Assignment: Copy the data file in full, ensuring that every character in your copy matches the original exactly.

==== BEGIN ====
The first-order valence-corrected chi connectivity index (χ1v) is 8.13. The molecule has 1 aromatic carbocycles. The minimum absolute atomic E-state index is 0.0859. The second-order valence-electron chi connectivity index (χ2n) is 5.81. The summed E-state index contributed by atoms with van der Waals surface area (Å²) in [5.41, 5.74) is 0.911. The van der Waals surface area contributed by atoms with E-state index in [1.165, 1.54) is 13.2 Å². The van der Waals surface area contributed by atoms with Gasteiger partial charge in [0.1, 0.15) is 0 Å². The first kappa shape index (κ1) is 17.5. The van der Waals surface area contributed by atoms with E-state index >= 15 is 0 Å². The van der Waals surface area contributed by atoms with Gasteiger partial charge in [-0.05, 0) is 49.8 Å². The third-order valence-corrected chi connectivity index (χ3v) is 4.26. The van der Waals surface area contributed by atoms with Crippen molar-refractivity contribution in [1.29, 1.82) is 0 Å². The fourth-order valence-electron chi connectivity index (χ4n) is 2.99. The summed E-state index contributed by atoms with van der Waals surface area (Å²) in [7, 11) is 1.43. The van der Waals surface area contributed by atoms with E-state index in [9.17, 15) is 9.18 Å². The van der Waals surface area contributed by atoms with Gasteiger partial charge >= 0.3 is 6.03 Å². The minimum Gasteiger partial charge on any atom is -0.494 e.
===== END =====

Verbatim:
The first-order valence-corrected chi connectivity index (χ1v) is 8.13. The molecule has 1 aromatic carbocycles. The minimum absolute atomic E-state index is 0.0859. The second-order valence-electron chi connectivity index (χ2n) is 5.81. The summed E-state index contributed by atoms with van der Waals surface area (Å²) in [5.41, 5.74) is 0.911. The van der Waals surface area contributed by atoms with E-state index in [1.165, 1.54) is 13.2 Å². The van der Waals surface area contributed by atoms with Gasteiger partial charge in [0.1, 0.15) is 0 Å². The first kappa shape index (κ1) is 17.5. The van der Waals surface area contributed by atoms with E-state index >= 15 is 0 Å². The van der Waals surface area contributed by atoms with Gasteiger partial charge in [-0.05, 0) is 49.8 Å². The third-order valence-corrected chi connectivity index (χ3v) is 4.26. The van der Waals surface area contributed by atoms with Crippen molar-refractivity contribution in [1.29, 1.82) is 0 Å². The fourth-order valence-electron chi connectivity index (χ4n) is 2.99. The summed E-state index contributed by atoms with van der Waals surface area (Å²) in [7, 11) is 1.43. The van der Waals surface area contributed by atoms with E-state index in [9.17, 15) is 9.18 Å². The van der Waals surface area contributed by atoms with Gasteiger partial charge >= 0.3 is 6.03 Å². The minimum Gasteiger partial charge on any atom is -0.494 e.